JI gearing up for street agitation once again

Sirajul Haq talks about his party’s planned countrywide campaign against corruption

Irfan Ghauri February 15, 2016

ISLAMABAD: After nearly two decades, Jamaat-e-Islami (JI) is preparing to hold a series of long marches, reigniting its fervor for the ‘politics of agitation’. This time round, however, the campaign is against corruption -- financial, moral or institutional.

But while the strategy may seem a little antiquated, the party aims to carry out the campaign with a relatively liberal outlook.

“Corruption is at the top of the country’s most pressing issues today,” JI Ameer Sirajul Haq, told The Express Tribune in an interview. “The country’s institutions are on the verge of collapse. And when they fail, the government will look to sell them.”

Jamaat-e-Islami to mount drive against corruption

“We don’t believe selling state entities is a solution to this issue,” he said. “We need to improve the way they are managed instead.”

Haq sees corruption as to root of why the country’s institutions are failing. But financial corruption, according to him, is only part of the problem.

“Yes, financial corruption is present in every institution,” the JI ameer said. “But there is also moral corruption. There is also electoral corruption when the spirit of the Constitution is violated with impunity.”

“We want to improve the present electoral system,” Haq said. “The current system negates our Constitution. The Constitution clearly states no corrupt person can contest elections, but corrupt individuals not only contest, but win elections,” he added.

“This is not politics. This is a business. And we oppose this.”

Haq held up the recent by-elections in Lahore and Lodhran as examples where contestants spent billions of rupees while campaigning. “Democracy could not be strengthened in Pakistan because of such corruption,” he said. “And financial corruption, in the meantime, has left our economy in tatters.”

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The JI ameer said his party had been raising its voice against corruption for the past two and a half years. But since the rulers paid no heed to it, the party has decided to mobilise the public, he said.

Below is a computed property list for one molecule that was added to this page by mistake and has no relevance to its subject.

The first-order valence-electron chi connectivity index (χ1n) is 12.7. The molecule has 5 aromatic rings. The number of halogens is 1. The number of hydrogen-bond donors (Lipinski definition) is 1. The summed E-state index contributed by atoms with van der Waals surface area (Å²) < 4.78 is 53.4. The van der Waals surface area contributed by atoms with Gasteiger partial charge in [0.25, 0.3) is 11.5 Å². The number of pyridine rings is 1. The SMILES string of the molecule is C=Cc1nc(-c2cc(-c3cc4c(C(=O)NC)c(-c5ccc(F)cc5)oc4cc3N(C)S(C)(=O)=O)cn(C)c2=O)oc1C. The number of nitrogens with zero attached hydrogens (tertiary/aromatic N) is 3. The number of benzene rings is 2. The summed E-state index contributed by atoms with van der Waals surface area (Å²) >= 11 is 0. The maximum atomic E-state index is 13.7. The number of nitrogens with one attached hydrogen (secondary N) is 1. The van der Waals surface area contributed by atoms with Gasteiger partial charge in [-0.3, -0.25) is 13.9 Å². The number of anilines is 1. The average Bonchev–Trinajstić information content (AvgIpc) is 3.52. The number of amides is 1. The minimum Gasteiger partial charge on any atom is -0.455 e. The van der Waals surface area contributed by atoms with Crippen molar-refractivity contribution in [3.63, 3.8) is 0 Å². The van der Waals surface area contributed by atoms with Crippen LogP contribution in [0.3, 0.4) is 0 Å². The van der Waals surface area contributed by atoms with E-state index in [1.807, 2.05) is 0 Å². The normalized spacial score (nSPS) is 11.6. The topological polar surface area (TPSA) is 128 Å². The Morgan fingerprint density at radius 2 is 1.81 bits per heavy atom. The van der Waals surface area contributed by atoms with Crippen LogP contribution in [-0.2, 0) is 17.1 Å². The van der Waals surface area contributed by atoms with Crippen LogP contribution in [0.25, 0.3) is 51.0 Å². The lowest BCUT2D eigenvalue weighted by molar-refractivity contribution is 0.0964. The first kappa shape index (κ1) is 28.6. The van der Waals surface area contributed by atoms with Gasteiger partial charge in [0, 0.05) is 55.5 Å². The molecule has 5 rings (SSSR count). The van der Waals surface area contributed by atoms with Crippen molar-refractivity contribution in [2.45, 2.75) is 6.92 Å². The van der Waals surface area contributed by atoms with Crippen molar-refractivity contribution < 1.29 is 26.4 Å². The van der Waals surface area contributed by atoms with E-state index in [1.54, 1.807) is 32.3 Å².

Haq did not reveal the exact details of the JI’s planned mass movement, but said the campaign would be carried out in phases and culminate in a final showdown.

“We have planned many things for this movement which we will announce at a news conference this week. We will also lay out our roadmap and plan of action on March 1,” he told The Express Tribune.

Haq said JI will lay down a timeframe before the government for taking concrete action against corruption. “Once this deadline expires, we will go for decisive action.”

Asked as to what this ‘decisive’ action will be, the JI ameer said he is not in favour of any step which will lead to any unconstitutional move. “If we force the government to pack up through unconstitutional measures, the same precedent will be used to de-seat subsequent governments.”

Talking about his party’s new liberal outlook, Haq said JI will welcome anyone with clean credentials, “irrespective of religion or sect.”

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“I don’t want to divide society along religious lines. I am against calling non-Muslims in Pakistan ‘minorities’ because this expression creates a sense of depreciation. They are all Pakistanis,” he said when asked if JI will take along non-religious groups in its campaign.

“Unless a person labels themselves non-Muslim or liberal, I am no one to call him anything like that. If I do this, I’ll turn the majority of this country, which is Muslim, into a minority,” Haq said. “Someone lacking knowledge of Islam is a different thing. You can say less people are practicing Muslims,” he added.

But when asked about why religious parties have been comparatively less successful in elections, Haq presented a different argument.

“I believe every party in Pakistan that accepts this country’s Constitution is a religious party. The basic principles of our Constitution are that sovereignty lies with Almighty Allah and that the teachings of Quran and Sunnah are supreme. Whoever accepts these principles cannot be called non-religious. But they don’t follow the constitution,” he remarked.

Haq added that Pakistan’s politics are dominated by the elite and feudal class, preventing the common man from stepping into the assemblies. “We want to change this by brining awareness amongst masses. The first step in this regard is binding political parties to hold intra party elections under ECP’s supervision. Only those parties should be allowed to contest polls that organise genuine intra-party elections,” he said.

“In today’s modern era, ballot is the best way to secure allegiance of people.”

When asked how his party’s planned campaign is different from Pakistan Tehreek-e-Insaf’s ‘dharna’ politics of 2014, Haq said: “They started by calling for vote audits in four constituencies, then they talked about 11, then they stated demanding the prime minister’s resignation.”

“We will not talk about any individuals. We will be talking about the system. Change of faces does not matter. We are against the status quo,” he added.

Published in The Express Tribune, February 15th,  2016.


Muhammad Atif | 5 years ago | Reply JI doesn't present any real solutions of any kind let alone Islamic but at the same time discredits political Islam in the process. JI ameer endorses the constitution but at the same time calls for a change in the system, status quo. That's not possible with the same constitution; its just contradictory political sloganeering. Be bold Siraj ul Haq saab and call for some real Islamic solutions if you are true to Islam!
Shahid Akram | 5 years ago | Reply JI has no agenda except agitation.
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